Professional Responsibility for the Age of Obama: Reviewing David Luban, Legal Ethics and Human Dignity
Russell G. Pearce
Fordham University School of Law
April 7, 2010
Georgetown Journal of Legal Ethics, Vol. 22, p. 1595, 2009
Fordham Law Legal Studies Research Paper No. 1585932
NYLS Clinical Research Institute Paper No. 10/11 # 10
The Essay, a review of David Luban’s Legal Ethics and Human Dignity, identifies both Luban and President Barack Obama as politically liberal thinkers who challenge philosophical liberalism’s position that individual freedom is maximized by relegating consideration of moral values to the private sphere. According to the Essay, “Luban’s perspective on legal ethics mirrors Obama’s critique of philosophical liberalism - recognizing that individuals are not atomistic, that substantive moral obligations exist beyond procedural justice, and that lawyers are responsible for the public good in all aspects of their work.”
The Essay describes how the book builds upon Luban’s prior critique of the conception of lawyers as neutral partisans to offer a vision of legal ethics grounded in a relational conception of human dignity. The book, drawing on diverse sources, from Trollope to Fuller to social psychology literature, examines a wide-range of ethical dilemmas, including the Unabomber’s representation, the drafting of the Torture Memos, and the counseling of corporations regarding potential wrongdoing.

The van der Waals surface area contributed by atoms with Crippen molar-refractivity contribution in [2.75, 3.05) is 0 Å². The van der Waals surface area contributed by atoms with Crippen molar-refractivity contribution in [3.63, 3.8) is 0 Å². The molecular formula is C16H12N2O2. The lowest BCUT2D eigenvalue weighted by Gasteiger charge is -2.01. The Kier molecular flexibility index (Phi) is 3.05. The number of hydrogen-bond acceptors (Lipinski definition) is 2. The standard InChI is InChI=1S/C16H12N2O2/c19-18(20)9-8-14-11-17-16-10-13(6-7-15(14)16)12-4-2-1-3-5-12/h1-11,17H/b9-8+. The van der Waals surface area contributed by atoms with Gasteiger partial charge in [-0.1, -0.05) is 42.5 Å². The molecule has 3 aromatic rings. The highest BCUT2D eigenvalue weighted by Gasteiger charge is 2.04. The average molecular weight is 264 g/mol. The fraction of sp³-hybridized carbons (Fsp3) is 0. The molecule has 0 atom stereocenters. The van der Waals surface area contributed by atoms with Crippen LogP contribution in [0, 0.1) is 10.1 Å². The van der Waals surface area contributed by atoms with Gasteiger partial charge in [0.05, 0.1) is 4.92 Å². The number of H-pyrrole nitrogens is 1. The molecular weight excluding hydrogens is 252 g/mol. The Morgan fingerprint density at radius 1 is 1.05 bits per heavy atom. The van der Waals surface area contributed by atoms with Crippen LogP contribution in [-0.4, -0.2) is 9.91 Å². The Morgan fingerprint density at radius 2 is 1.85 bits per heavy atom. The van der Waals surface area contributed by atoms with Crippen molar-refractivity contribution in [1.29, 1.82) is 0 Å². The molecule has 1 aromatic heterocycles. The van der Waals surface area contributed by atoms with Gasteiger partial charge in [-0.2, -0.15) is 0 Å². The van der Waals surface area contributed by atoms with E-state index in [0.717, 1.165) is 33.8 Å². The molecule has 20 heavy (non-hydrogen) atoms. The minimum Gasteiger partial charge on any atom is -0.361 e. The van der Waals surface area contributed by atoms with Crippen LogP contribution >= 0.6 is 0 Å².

While commending Luban’s “formidable and fundamental contribution to rethinking the lawyer’s role,” the Essay suggests that Obama’s perspective could advance Luban’s insights even further. Like Martin Luther King, Jr., an earlier progressive critic of philosophical liberalism, Obama finds moral responsibility and the potential for greatness in every person’s work. With the foundation of Luban’s observation that the conduct of lawyers in everyday practice is fundamental to construction of civil society, the Essay proposes that Obama’s additional insights could offer a way to overcome the professional dissatisfaction resulting from the perception that law practice has become a business. If infused with a sense of accountability and purpose, the practice of law can become newly meaningful and the question whether it is a business or a profession an inconsequential one.
Number of Pages in PDF File: 25
Keywords: legal ethics, legal profession, professionalism, lawyer's role, Barak Obama, Martin Luther King, Jr., David Luban, liberalism, moral counseling, hired gun, lawyers, public good, amoral partisan
Date posted: April 12, 2010 ; Last revised: November 17, 2010
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